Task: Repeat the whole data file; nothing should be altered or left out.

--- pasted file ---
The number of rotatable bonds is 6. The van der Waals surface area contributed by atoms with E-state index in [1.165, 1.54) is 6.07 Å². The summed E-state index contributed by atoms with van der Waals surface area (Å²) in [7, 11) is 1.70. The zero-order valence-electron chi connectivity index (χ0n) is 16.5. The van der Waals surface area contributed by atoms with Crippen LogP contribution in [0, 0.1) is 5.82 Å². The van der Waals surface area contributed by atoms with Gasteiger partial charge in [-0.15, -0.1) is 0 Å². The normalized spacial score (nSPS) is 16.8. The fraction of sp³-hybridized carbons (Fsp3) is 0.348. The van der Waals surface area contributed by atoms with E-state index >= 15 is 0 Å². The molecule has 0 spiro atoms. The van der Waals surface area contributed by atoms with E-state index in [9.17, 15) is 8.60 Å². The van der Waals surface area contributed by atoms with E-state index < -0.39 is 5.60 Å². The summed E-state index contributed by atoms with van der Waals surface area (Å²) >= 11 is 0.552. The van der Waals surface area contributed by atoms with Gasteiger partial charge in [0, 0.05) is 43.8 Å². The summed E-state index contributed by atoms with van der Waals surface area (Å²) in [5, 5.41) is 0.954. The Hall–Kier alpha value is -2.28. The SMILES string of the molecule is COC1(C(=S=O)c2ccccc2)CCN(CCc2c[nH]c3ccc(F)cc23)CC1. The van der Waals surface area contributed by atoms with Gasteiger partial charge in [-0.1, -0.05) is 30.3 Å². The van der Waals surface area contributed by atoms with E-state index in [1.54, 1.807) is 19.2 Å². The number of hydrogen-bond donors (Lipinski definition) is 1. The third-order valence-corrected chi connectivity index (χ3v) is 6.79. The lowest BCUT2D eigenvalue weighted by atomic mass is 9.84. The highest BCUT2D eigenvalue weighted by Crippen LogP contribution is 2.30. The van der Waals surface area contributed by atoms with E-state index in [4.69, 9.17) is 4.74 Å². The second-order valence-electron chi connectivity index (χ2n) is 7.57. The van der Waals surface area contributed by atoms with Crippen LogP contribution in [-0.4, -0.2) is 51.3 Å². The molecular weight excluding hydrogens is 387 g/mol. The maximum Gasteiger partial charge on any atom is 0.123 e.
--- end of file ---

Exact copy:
The number of rotatable bonds is 6. The van der Waals surface area contributed by atoms with E-state index in [1.165, 1.54) is 6.07 Å². The summed E-state index contributed by atoms with van der Waals surface area (Å²) in [7, 11) is 1.70. The zero-order valence-electron chi connectivity index (χ0n) is 16.5. The van der Waals surface area contributed by atoms with Crippen LogP contribution in [0, 0.1) is 5.82 Å². The van der Waals surface area contributed by atoms with Gasteiger partial charge in [-0.15, -0.1) is 0 Å². The normalized spacial score (nSPS) is 16.8. The fraction of sp³-hybridized carbons (Fsp3) is 0.348. The van der Waals surface area contributed by atoms with E-state index >= 15 is 0 Å². The molecule has 0 spiro atoms. The van der Waals surface area contributed by atoms with E-state index in [9.17, 15) is 8.60 Å². The van der Waals surface area contributed by atoms with E-state index < -0.39 is 5.60 Å². The summed E-state index contributed by atoms with van der Waals surface area (Å²) >= 11 is 0.552. The van der Waals surface area contributed by atoms with Gasteiger partial charge in [0, 0.05) is 43.8 Å². The summed E-state index contributed by atoms with van der Waals surface area (Å²) in [5, 5.41) is 0.954. The Hall–Kier alpha value is -2.28. The SMILES string of the molecule is COC1(C(=S=O)c2ccccc2)CCN(CCc2c[nH]c3ccc(F)cc23)CC1. The van der Waals surface area contributed by atoms with Gasteiger partial charge in [-0.1, -0.05) is 30.3 Å². The van der Waals surface area contributed by atoms with E-state index in [1.54, 1.807) is 19.2 Å². The number of hydrogen-bond donors (Lipinski definition) is 1. The third-order valence-corrected chi connectivity index (χ3v) is 6.79. The lowest BCUT2D eigenvalue weighted by atomic mass is 9.84. The highest BCUT2D eigenvalue weighted by Crippen LogP contribution is 2.30. The van der Waals surface area contributed by atoms with E-state index in [4.69, 9.17) is 4.74 Å². The second-order valence-electron chi connectivity index (χ2n) is 7.57. The van der Waals surface area contributed by atoms with Crippen LogP contribution in [-0.4, -0.2) is 51.3 Å². The molecular weight excluding hydrogens is 387 g/mol. The maximum Gasteiger partial charge on any atom is 0.123 e.